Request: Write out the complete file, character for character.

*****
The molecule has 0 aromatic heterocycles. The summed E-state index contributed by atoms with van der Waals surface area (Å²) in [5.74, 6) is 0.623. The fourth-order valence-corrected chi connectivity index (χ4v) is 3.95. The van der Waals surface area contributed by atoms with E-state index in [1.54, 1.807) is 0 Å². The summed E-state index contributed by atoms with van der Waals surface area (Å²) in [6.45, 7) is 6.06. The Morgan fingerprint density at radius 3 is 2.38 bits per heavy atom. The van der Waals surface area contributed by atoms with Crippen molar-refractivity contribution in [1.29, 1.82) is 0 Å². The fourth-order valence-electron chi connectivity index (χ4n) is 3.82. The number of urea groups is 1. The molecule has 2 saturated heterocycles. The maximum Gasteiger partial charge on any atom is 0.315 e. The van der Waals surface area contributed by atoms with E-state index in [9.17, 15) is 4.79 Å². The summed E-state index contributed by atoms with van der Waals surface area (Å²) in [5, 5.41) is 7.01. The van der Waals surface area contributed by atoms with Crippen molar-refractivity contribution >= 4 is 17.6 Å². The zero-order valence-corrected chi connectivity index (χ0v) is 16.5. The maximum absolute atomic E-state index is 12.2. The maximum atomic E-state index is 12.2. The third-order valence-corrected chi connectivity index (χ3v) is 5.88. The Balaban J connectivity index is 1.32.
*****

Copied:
The molecule has 0 aromatic heterocycles. The summed E-state index contributed by atoms with van der Waals surface area (Å²) in [5.74, 6) is 0.623. The fourth-order valence-corrected chi connectivity index (χ4v) is 3.95. The van der Waals surface area contributed by atoms with E-state index in [1.54, 1.807) is 0 Å². The summed E-state index contributed by atoms with van der Waals surface area (Å²) in [6.45, 7) is 6.06. The Morgan fingerprint density at radius 3 is 2.38 bits per heavy atom. The van der Waals surface area contributed by atoms with Crippen molar-refractivity contribution in [1.29, 1.82) is 0 Å². The fourth-order valence-electron chi connectivity index (χ4n) is 3.82. The number of urea groups is 1. The molecule has 2 saturated heterocycles. The maximum Gasteiger partial charge on any atom is 0.315 e. The van der Waals surface area contributed by atoms with E-state index in [9.17, 15) is 4.79 Å². The summed E-state index contributed by atoms with van der Waals surface area (Å²) in [5, 5.41) is 7.01. The van der Waals surface area contributed by atoms with Crippen molar-refractivity contribution >= 4 is 17.6 Å². The zero-order valence-corrected chi connectivity index (χ0v) is 16.5. The maximum absolute atomic E-state index is 12.2. The maximum atomic E-state index is 12.2. The third-order valence-corrected chi connectivity index (χ3v) is 5.88. The Balaban J connectivity index is 1.32.